The Jack Kirby experience is a lesson that must be learned by all creators so that it not be continually repeated. Know copyright law. Understand agreements. Make good deals. Defend your rights. Profit fairly from your work. These are all things that creators should be as focused on as much as they are focused on their talent and creations. They all go hand-in-hand to provide lifelong satisfaction from the hard work involved.

Gerry Giovinco



Monday Weekly Update | ROMA

Monday, October 6th, 2014

New page of The Adventures of ROMA
by John Workman, now available.

ROMA Update

Click here to read this comic NOW!

Saturday Weekly Update | Dog Boy

Saturday, October 4th, 2014

New page of DOG BOY by Steve Lafler now available.

DOG BOY Update

Click Here to read this comic NOW!

Read the 3 Part STEVE LAFLER INTERVIEW
posted on The Comics Journal


NOW AVAILABLE,

Purchase a copy of the EL VOCHO

graphic novel, now on sale

At LULU Here.


Remember When Comics Smelled Like…Pot?!

Tuesday, September 30th, 2014

Remember when comics smelled like newsprint?

Not anymore!

If you haven’t heard, DC Comics plans to publish a Harley Quinn comic book that smells like cannabis. It’s true! You can read the story here.

What the hell are they thinking?!

I will never understand the marketing geniuses at DC Comics and their complete disregard for the respected value of their intellectual property.  When is their parent company, Warner Bros. Entertainment, going to reign those idiots in?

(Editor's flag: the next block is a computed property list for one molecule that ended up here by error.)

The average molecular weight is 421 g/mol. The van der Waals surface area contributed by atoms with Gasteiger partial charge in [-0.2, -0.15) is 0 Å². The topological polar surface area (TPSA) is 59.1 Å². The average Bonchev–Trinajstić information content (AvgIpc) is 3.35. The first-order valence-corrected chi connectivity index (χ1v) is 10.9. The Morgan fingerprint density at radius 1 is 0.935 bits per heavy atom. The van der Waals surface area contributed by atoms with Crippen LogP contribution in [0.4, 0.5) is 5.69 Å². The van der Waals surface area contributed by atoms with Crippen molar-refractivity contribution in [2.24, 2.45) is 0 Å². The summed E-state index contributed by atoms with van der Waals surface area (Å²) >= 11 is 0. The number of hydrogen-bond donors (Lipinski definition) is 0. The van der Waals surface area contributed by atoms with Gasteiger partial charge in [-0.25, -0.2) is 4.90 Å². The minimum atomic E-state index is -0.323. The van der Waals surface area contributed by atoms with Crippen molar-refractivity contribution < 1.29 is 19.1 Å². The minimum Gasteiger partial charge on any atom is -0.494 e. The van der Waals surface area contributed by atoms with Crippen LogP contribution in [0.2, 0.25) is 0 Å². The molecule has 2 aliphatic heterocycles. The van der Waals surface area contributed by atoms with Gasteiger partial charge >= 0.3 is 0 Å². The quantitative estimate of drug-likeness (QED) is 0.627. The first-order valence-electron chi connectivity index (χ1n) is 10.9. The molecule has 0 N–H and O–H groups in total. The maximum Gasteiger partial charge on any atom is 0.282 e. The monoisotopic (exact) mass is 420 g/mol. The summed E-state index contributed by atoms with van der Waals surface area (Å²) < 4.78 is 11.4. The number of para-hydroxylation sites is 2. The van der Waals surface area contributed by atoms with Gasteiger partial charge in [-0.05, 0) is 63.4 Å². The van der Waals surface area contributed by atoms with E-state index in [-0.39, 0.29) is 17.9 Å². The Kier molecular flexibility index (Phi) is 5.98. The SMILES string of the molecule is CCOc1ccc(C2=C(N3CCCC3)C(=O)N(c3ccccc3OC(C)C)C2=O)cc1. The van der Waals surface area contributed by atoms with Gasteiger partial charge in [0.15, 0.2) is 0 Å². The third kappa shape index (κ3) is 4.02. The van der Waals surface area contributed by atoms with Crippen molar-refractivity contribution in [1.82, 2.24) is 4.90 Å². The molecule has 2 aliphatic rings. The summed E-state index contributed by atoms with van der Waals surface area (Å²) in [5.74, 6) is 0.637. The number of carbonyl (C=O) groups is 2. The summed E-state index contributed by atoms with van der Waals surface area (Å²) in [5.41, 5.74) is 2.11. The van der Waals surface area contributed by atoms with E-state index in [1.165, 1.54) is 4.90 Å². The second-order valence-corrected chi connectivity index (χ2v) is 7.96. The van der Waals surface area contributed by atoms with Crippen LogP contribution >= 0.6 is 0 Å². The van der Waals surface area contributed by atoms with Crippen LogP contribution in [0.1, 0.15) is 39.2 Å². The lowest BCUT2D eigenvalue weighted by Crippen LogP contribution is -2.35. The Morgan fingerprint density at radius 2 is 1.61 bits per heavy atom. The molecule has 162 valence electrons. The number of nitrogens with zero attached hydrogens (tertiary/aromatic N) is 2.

Without getting into a deep discussion about comics now appealing to a more mature audience than those that many of us grew up with, let me remind everyone that DC Comics and all of their characters represent a significant brand that is largely responsible for Warner Brothers Consumer Products being the fifth largest global licensor. They lag not far behind number one, Disney, who has been bolstered greatly by their  acquisition of Marvel and Star Wars and who will probably remain top dog forever.

When will DC understand that the strength and value of a company’s intellectual property is based solely on the public’s perceived value of that brand.

Forbes describes it this way{

“Put simply, your “brand” is what your prospect thinks of when he or she hears your brand name.  It’s everything the public thinks it knows about your name brand offering—both factual (e.g. It comes in a robin’s-egg-blue box), and emotional (e.g. It’s romantic).  Your brand name exists objectively; people can see it.  It’s fixed.  But your brand exists only in someone’s mind.”

Entrepreneur says:

“Simply put, your brand is your promise to your customer. It tells them what they can expect from your products and services, and it differentiates your offering from that of your competitors. Your brand is derived from who you are, who you want to be and who people perceive you to be.”

Both of these well informed marketing resources feel that the concept of branding can be “simply” defined, yet DC and Warner Bros. apparently have no clue or they wouldn’t be intentionally making and promoting comic books that smell like pot!